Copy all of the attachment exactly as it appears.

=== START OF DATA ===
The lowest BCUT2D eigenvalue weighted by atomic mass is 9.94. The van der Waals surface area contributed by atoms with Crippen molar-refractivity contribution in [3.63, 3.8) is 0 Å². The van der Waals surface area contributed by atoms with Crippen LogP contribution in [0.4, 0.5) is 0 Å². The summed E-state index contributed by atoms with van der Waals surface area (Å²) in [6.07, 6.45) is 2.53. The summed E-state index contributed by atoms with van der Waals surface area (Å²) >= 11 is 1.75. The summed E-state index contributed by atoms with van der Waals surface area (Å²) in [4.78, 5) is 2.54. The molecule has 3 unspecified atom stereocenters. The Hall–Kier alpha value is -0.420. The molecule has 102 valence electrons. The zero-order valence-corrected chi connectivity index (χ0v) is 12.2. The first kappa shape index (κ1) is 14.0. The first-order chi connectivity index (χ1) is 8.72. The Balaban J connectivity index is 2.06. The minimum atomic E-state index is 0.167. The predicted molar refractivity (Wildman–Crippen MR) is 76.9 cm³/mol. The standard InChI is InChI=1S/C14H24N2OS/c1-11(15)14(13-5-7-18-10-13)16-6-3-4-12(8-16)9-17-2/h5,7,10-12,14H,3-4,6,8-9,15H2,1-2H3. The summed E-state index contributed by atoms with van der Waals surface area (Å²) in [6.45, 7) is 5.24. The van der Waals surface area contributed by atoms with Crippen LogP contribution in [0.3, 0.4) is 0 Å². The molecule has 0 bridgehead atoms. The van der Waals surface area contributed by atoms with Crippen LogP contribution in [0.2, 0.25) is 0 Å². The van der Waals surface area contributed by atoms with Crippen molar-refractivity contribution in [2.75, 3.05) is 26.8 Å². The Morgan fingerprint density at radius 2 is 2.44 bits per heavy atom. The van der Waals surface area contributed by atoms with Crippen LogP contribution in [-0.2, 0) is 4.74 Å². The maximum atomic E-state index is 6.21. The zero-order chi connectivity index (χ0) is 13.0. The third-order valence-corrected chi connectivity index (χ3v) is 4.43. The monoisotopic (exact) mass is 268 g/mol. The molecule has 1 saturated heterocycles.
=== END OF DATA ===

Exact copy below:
The lowest BCUT2D eigenvalue weighted by atomic mass is 9.94. The van der Waals surface area contributed by atoms with Crippen molar-refractivity contribution in [3.63, 3.8) is 0 Å². The van der Waals surface area contributed by atoms with Crippen LogP contribution in [0.4, 0.5) is 0 Å². The summed E-state index contributed by atoms with van der Waals surface area (Å²) in [6.07, 6.45) is 2.53. The summed E-state index contributed by atoms with van der Waals surface area (Å²) >= 11 is 1.75. The summed E-state index contributed by atoms with van der Waals surface area (Å²) in [4.78, 5) is 2.54. The molecule has 3 unspecified atom stereocenters. The Hall–Kier alpha value is -0.420. The molecule has 102 valence electrons. The zero-order valence-corrected chi connectivity index (χ0v) is 12.2. The first kappa shape index (κ1) is 14.0. The first-order chi connectivity index (χ1) is 8.72. The Balaban J connectivity index is 2.06. The minimum atomic E-state index is 0.167. The predicted molar refractivity (Wildman–Crippen MR) is 76.9 cm³/mol. The standard InChI is InChI=1S/C14H24N2OS/c1-11(15)14(13-5-7-18-10-13)16-6-3-4-12(8-16)9-17-2/h5,7,10-12,14H,3-4,6,8-9,15H2,1-2H3. The summed E-state index contributed by atoms with van der Waals surface area (Å²) in [6.45, 7) is 5.24. The van der Waals surface area contributed by atoms with Crippen LogP contribution in [0.3, 0.4) is 0 Å². The molecule has 0 bridgehead atoms. The van der Waals surface area contributed by atoms with Crippen LogP contribution in [0.2, 0.25) is 0 Å². The van der Waals surface area contributed by atoms with Crippen molar-refractivity contribution in [2.75, 3.05) is 26.8 Å². The Morgan fingerprint density at radius 2 is 2.44 bits per heavy atom. The van der Waals surface area contributed by atoms with Crippen LogP contribution in [-0.2, 0) is 4.74 Å². The maximum atomic E-state index is 6.21. The zero-order chi connectivity index (χ0) is 13.0. The third-order valence-corrected chi connectivity index (χ3v) is 4.43. The monoisotopic (exact) mass is 268 g/mol. The molecule has 1 saturated heterocycles.